Can you help me solve the exposure problem with my new digital SLR camera? It’s fine when I use the fully automatic modes. But I tried taking photos in a church during a wedding (without flash) and all my photos were underexposed. I was using ISO 400 and set the shutter speed to 1/500 sec. in Shutter Priority mode to make sure the photos would be sharp. But they are all too dark. D.M.
This is also a common problem among students in my BetterPhoto courses when they first try night photography. The answer is simple, but you need to fully appreciate how this semi-automatic mode works. In theory you can set any shutter speed and the camera will set a suitable aperture for a good exposure. If you change the shutter speed, the camera will change the aperture to maintain the same exposure.
That often works well, especially in outdoor photography in daylight. However, in a very dark location, you need to use a much higher ISO – and a much longer shutter speed – for a good exposure. If you set 1/500 sec. at ISO 400 in low light, the camera cannot find an adequately wide aperture to provide a good exposure. (The same would apply if you set a small aperture in low light when using a low ISO level.) When your settings cannot provide a good exposure, most cameras will provide a warning in advance: blinking numerals in the viewfinder.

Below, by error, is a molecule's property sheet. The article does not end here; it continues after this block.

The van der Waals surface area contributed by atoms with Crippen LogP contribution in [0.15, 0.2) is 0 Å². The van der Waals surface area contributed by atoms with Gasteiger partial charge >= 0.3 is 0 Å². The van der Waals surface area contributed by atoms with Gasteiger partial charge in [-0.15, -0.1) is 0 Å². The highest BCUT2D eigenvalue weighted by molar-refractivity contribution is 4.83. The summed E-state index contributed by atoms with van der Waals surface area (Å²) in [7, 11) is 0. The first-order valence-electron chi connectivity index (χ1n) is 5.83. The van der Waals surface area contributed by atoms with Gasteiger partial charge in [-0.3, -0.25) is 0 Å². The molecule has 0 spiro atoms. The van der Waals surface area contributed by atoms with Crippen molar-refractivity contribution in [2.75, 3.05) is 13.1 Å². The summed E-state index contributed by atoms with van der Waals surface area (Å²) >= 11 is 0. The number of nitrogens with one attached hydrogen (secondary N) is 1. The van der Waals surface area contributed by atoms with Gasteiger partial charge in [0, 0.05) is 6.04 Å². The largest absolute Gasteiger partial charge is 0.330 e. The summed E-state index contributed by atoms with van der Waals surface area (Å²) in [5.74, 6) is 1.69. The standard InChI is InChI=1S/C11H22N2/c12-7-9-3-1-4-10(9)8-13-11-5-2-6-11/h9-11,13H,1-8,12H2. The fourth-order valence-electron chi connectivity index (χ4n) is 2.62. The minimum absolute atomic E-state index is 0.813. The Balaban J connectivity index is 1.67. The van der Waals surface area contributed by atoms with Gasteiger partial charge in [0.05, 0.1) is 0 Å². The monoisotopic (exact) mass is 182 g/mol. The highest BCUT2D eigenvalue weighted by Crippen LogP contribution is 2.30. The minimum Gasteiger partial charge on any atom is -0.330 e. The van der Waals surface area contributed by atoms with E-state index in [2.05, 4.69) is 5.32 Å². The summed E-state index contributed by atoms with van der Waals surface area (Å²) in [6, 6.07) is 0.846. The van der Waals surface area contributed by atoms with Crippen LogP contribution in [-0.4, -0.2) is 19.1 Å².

Note: Instead of providing a warning, some cameras will actually change inappropriate settings when that’s necessary to avoid a grossly incorrect exposure. For example, certain EOS DSLRs can provide this feature when the Safety Shift AV/TV or the Safety Shift ISO custom function is set to On. Do note, however, that neither custom function is available with all EOS cameras.
When you get a warning in low light, start by setting a higher ISO, such as 1600. If the blinking still continues, you must also set a longer shutter speed, such as 1/125 sec. If it’s really dark, you may need to use an even longer shutter speed, such as 1/15 sec. When the blinking stops you should be able to get a well-exposed photo. Granted, at the long shutter speed, the photo may be blurred: from camera shake or from movement of your subjects. If your camera offers even higher ISO options, try those. They will allow you to shoot at a faster shutter speed but your images will be more “grainy” due to digital noise.